Cancer Patients Should Report Eye Problems
CancerWise - January 2009
By Darcy De Leon
If you’ve been treated for cancer and have eye problems, tell your oncologist and have it checked out. Conditions may range from minor problems that can be treated readily to others that can progress and lead to something more serious if untreated.
“Eye problems are common with all types of cancer treatment,” says Stella Kim, M.D., associate professor in M. D. Anderson’s Section of Ophthalmology, Department of Head and Neck Surgery. “Blurry vision, for example, is one of the most common symptoms, and it’s difficult to assess whether it represents a minor problem or serious sight-threatening condition. I tell my patients, ‘When in doubt, check it out.’”
Treatment-related symptoms include:
- Blurry vision
- Difficulty seeing at night
- Sensitivity to light
- Dry eyes
- Watery eyes
“Once treatment stops, many eye problems may resolve,” Kim says. “But, as we know, knowledge is power. Having an eye examination helps cancer patients understand exactly what they’re experiencing, even if it is a minor problem. More importantly, if their ocular symptoms represent a serious problem, then we can take care of it immediately.”
All types of treatment affect the eyes
Anyone 55 years old or older will have some eyesight changes due to cataracts, a clouding of the lens inside the eye, but that process can be greatly accelerated after cancer treatment. Many types of cancer treatment can cause eye problems including chemotherapy, radiation, stem cell transplants and targeted therapy drugs.
Radiation to the eye region can cause numerous eye problems, such as dry-eye syndrome, cataracts and even severe problems with the retina and optic nerve.
Patients receiving allogeneic stem cell transplants can develop ocular graft-versus-host disease, in which donor cells affect the eyes and cause problems elsewhere in the body. Chemotherapy can increase likelihood of infections, which may involve the eye.
Determining the severity of symptoms
M. D. Anderson patients with eye problems are referred to ophthalmologists within the cancer center. Kim and her colleagues treat patients with eye cancers and care for cancer patients who may require evaluation during treatment.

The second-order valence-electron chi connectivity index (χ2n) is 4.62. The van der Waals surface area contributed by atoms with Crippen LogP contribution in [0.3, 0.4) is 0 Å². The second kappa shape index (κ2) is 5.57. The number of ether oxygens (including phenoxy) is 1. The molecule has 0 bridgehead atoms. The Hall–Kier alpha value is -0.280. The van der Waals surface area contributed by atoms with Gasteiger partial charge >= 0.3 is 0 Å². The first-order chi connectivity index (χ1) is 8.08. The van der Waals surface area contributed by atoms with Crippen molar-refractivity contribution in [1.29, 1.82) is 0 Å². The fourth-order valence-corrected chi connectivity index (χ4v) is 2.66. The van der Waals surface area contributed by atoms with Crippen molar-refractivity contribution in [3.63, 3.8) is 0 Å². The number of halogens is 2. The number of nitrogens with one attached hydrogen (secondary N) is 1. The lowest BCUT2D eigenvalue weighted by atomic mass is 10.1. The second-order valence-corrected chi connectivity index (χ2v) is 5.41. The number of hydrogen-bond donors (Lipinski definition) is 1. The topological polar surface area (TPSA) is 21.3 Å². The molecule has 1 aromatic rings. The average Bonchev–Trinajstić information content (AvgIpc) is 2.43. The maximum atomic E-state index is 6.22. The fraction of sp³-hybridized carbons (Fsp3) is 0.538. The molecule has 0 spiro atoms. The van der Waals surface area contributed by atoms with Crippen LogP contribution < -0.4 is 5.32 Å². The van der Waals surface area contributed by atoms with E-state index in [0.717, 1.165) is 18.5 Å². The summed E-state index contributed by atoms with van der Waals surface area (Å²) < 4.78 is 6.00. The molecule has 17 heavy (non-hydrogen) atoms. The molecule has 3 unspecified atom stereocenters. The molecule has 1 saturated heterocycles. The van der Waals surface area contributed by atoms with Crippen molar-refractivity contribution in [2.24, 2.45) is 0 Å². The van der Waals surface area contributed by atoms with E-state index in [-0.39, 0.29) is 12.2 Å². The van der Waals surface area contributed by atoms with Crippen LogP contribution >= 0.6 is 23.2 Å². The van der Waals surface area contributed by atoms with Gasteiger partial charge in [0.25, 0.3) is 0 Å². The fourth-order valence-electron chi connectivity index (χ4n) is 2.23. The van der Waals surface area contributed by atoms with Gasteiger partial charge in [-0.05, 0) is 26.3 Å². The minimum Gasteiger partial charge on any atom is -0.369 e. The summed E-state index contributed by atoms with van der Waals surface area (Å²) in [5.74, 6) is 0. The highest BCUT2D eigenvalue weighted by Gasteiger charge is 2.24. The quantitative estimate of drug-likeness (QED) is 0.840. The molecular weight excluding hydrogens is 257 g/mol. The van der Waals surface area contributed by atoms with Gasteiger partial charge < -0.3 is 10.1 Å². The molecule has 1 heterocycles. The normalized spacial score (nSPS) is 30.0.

“The difference between community ophthalmologists and those at M. D. Anderson is that our practice is geared specifically to treating cancer patients,” Kim says.
Seek a specialist for cataracts
One of the most serious eye conditions caused by cancer treatment is cataract, which can cause decreased vision. Cancer patients with cataracts should be managed by an ophthalmologist from a cancer center or by a board-certified ophthalmologist in collaboration with the patient’s oncologist.
“Most cancer patients are at higher risk of infection than the average cataract patient,” says Kim, who is the cataract surgeon for M. D. Anderson patients. “We use special pre-surgical and post-operative treatment procedures to treat cancer patients undergoing cataract surgery that are not typically done elsewhere.
To optimize success of cataract surgery, it is important for the cataract surgeon to understand the history and types of cancer treatment the patient has had or continues to receive.
Patients can help preserve their vision
The most important issue for patients to remember is to be their own advocates for eye care.
“Prior to undergoing cancer treatment, patients may benefit from having an eye exam,” Kim says. “Having a baseline exam before any treatment can be very helpful if any eye problems occur during or after treatment."
M. D. Anderson resources:
- Managing side effects – Eyes (CancerConsultants.com)
CancerWise - January 2009
- Critical Care Key After Complex Surgery
- Q&A: Critical Care for Cancer Patients
- Cancer Patients Should Report Eye Problems
- Diet, Exercise Program Benefits Older Survivors
- Gene Changes Risk of Esophageal Cancer
- Cell Receptor Is Absent in Colorectal Cancer
- Women in Medicine Share Success Stories
- Do You Get Enough Vitamin D?